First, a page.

Rosy Barnes

Rosy is a young(ish) argumentative woman trapped in the body of a young(ish) argumentative woman.

Born and brought up in Edinburgh to a Welsh mother and an English father, she suffered abuse as a child for not having a Scottish accent. She now lives with this trauma by, in turn, bullying every English person she meets for being anti-Scottish. (Some people think this evidence of Stockholm Syndrome.)

She studied Fine Art and English Literature at Exeter University and then went on to the University of East Anglia to obtain an MA in Theatre Directing. There she discovered her complete lack of talent at theatre directing. But they gave her the MA anyway. They’re kind like that. 

After university she set off to Dublin where she formed a theatre company with two friends. Having done everything from administration, costume and poster design to building full-size sets in her kitchen, she finally persuaded the company (at gun-point) that they really should produce one of her plays and Bimbo - a comedy for puppets and actors - was born. It toured Ireland and Scotland, winning acclaim from critics and audiences alike.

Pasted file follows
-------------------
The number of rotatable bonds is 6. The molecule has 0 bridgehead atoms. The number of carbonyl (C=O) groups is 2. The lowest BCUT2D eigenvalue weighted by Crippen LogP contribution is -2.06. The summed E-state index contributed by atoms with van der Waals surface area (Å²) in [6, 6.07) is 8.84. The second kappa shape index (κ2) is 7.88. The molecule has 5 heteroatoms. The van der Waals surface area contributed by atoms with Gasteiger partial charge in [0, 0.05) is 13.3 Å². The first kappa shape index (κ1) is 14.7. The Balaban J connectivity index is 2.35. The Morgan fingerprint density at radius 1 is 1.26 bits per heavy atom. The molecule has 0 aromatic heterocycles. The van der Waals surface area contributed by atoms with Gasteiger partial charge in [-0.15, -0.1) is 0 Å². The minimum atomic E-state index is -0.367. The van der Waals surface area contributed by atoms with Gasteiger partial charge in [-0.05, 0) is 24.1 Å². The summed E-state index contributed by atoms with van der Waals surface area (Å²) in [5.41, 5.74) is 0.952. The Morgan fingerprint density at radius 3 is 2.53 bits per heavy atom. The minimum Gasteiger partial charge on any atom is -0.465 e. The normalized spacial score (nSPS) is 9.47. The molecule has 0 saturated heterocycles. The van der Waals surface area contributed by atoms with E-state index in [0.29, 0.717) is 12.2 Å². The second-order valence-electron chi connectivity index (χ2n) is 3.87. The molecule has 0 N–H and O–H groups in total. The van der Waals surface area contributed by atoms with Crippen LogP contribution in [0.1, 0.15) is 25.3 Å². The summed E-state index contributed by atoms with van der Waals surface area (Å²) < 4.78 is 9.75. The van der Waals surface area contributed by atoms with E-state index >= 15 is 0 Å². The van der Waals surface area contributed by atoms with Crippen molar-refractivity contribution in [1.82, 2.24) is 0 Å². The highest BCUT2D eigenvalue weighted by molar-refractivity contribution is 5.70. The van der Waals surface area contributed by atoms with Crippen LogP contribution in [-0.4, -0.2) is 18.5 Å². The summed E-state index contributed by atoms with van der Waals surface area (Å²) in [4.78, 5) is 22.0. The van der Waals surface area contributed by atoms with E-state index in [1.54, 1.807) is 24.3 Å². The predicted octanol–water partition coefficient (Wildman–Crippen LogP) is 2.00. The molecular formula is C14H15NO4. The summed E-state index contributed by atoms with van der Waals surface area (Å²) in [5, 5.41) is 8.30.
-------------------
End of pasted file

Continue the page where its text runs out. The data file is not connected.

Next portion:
‘She was an absolute nightmare to work with,’ says Sinead the puppet, who recently launched a solo career as a piece of freelance upholstery. ‘Total autocrat. Never gave us any artistic freedom. She even stuck us upside down in binbags whilst the actors sat around us in the pub smoking – no regard for our health and safety. Doesn’t she realise we are made of foam?’ 

Fed up of working with such primadonnas (and nothing to do with the gun incident), Rosy returned to Edinburgh where she took various worthy jobs before sitting down to write a comic novel – Sadomasochism for Accountants.

‘I started off with an image: a man completely naked except for a black eye mask and started wondering what sort of person he might be in real life’

Rosy’s interests include computer programmers (she knows she’s eccentric), dogs and arguing about stuff she knows nothing about on the internet.

She lives happily in Edinburgh in a hovel of her own creation with her very own Uber-Geek, his beloved collection of broken computers and various piles of rubbish that inconsiderately refuse to tidy themselves away. 

Ideally, she would like to be rich enough so that if things got too messy, she could just move house.